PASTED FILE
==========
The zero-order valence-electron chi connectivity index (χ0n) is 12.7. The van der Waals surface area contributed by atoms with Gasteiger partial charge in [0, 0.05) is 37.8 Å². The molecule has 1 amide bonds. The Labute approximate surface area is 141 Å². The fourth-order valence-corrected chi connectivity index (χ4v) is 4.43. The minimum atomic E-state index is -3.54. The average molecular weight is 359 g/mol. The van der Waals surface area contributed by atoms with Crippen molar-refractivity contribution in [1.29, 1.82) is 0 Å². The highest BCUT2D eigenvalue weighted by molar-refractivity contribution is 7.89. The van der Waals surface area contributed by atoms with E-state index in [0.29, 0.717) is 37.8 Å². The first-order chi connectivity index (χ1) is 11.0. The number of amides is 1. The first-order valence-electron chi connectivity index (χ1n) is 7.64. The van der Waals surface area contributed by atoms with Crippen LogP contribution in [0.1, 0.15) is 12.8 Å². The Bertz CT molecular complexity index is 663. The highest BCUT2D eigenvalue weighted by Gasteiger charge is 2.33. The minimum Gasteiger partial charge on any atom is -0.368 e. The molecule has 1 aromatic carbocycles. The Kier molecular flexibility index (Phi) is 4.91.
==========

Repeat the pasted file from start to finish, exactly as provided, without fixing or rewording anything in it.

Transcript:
The zero-order valence-electron chi connectivity index (χ0n) is 12.7. The van der Waals surface area contributed by atoms with Gasteiger partial charge in [0, 0.05) is 37.8 Å². The molecule has 1 amide bonds. The Labute approximate surface area is 141 Å². The fourth-order valence-corrected chi connectivity index (χ4v) is 4.43. The minimum atomic E-state index is -3.54. The average molecular weight is 359 g/mol. The van der Waals surface area contributed by atoms with Crippen molar-refractivity contribution in [1.29, 1.82) is 0 Å². The highest BCUT2D eigenvalue weighted by molar-refractivity contribution is 7.89. The van der Waals surface area contributed by atoms with E-state index in [0.29, 0.717) is 37.8 Å². The first-order chi connectivity index (χ1) is 11.0. The number of amides is 1. The first-order valence-electron chi connectivity index (χ1n) is 7.64. The van der Waals surface area contributed by atoms with Crippen LogP contribution in [0.1, 0.15) is 12.8 Å². The Bertz CT molecular complexity index is 663. The highest BCUT2D eigenvalue weighted by Gasteiger charge is 2.33. The minimum Gasteiger partial charge on any atom is -0.368 e. The molecule has 1 aromatic carbocycles. The Kier molecular flexibility index (Phi) is 4.91.